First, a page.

1848 broadside

1848 poster made by the District of Columbia government shortly after the Pearl Escape, courtesy of wikepedia.org

Delbanco uses the Pearl incident as part of his wide-ranging effort to explain how the long crisis over fugitive slaves in the United States was a key dynamic behind the rising sectional tensions that ultimately led to the American Civil War. He describes the incident as the “capstone event of a decade during which the nation moved closer and closer towards a decisive confrontation with itself.” [2]

Delbanco does not use the term “stampede” to describe the 1848 event, nor does he apply that terminology to other types of group or mass escapes that he relates in his gripping narrative.  However, the noted scholar from Columbia University routinely employs phrases such as “group escape,” “maroons” and “mass exodus” when detailing larger bodies of freedom seekers escaping bondage together.  Nor does Delbanco focus explicitly on Missouri or the Mississippi Valley, but his work is still immensely helpful in contextualizing aspects of this project.  He does mention, for example,  that the “sheer volume of absconding slaves was immense” from the border state of Missouri. [3] He also explains how being a “slave in, say, St. Louis or Baltimore …meant better prospects for escape.” [4]  Although group escapes sometimes occurred in the deeper South or within interior regions, he details how they more often resulted in movement toward life as “maroons” hiding in “cleared ground and the swamp or forest beyond” for extended periods of time. [5]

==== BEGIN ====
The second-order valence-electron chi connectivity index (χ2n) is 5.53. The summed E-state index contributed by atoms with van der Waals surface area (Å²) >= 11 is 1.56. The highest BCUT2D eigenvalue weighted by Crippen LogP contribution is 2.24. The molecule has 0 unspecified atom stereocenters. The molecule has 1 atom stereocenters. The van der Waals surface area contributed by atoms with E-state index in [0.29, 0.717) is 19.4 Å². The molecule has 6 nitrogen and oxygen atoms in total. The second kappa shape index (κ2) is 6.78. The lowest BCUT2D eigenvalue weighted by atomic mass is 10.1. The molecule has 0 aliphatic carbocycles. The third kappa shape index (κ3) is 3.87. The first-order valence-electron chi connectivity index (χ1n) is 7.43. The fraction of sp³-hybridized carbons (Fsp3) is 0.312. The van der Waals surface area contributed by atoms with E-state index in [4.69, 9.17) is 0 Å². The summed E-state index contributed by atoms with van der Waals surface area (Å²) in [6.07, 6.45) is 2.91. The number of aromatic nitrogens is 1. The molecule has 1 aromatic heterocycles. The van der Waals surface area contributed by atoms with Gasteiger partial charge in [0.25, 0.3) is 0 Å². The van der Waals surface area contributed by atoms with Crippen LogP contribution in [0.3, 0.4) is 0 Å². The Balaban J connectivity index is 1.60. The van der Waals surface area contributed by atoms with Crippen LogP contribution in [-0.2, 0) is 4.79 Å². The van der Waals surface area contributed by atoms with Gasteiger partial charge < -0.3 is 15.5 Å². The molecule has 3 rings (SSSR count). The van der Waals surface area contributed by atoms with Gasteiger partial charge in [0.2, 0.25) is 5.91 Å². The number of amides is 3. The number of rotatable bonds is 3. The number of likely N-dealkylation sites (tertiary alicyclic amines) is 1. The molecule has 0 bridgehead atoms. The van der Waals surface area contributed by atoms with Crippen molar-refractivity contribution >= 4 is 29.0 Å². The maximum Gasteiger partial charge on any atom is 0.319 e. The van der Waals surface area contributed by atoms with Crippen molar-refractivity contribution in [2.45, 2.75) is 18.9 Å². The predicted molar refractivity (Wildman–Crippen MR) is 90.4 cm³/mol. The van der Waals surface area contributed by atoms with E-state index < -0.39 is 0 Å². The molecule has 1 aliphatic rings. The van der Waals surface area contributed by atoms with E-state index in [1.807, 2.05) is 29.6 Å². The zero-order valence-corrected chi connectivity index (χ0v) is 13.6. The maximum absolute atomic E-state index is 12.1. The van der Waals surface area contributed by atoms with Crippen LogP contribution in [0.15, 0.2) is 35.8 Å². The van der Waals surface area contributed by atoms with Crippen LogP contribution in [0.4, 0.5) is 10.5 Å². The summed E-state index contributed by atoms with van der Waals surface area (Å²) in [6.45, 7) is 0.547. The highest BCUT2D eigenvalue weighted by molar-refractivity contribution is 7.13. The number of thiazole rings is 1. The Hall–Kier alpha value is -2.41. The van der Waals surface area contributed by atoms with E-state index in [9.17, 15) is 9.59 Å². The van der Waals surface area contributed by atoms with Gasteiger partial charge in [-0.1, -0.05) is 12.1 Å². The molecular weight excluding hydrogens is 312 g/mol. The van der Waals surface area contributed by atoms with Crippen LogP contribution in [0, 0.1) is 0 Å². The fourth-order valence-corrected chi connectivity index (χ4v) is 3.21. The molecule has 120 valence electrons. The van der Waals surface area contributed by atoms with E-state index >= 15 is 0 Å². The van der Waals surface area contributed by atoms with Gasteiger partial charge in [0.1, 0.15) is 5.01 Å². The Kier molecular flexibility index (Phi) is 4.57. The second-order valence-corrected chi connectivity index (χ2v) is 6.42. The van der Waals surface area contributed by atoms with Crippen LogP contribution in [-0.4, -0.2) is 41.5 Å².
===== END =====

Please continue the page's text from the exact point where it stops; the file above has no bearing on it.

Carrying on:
The term “stampede” does appear in Delbanco’s new book though in contexts different from antebellum mass escapes.  When describing the impact of the pivotal Kansas-Nebraska Act of 1854, for example, Delbanco writes that it “set off a stampede of enraged adversaries.”  The scholar also uses a memorable image from Frank Leslie’s Illustrated Newspaper in June 1861, captioned originally as “Stampede Among the Negroes in Virginia,”  This vivid cartoon predated a more famous one that appeared in Harper’s Weekly in August 1861, captioned, “Stampede of Slaves from Hampton to Fortress Monroe.”  Both illustrations from the summer of 1861 depicted the emergence of wartime runaways or contrabands at the very outset of the war.  And ultimately, that is Delbanco’s point.  The resistance of runaway slaves, especially through stampedes or various types of group or mass escapes, had an outsized impact on the paranoia of slaveholders. “Black violence was always lurking- at least in the white mind. And no matter how much whites wanted to believe that blacks were passive under the putatively benign regime of slavery, fugitives and rebels were a continual rebuke to this belief,” argues Delbanco. [6]

Stampede from Leslie's

Frank Leslie’s Illustrated Newspaper, June 8, 1861 (Library of Congress)

Stampede by Harpers

Harpers Weekly, August 17, 1861 (Library of Congress)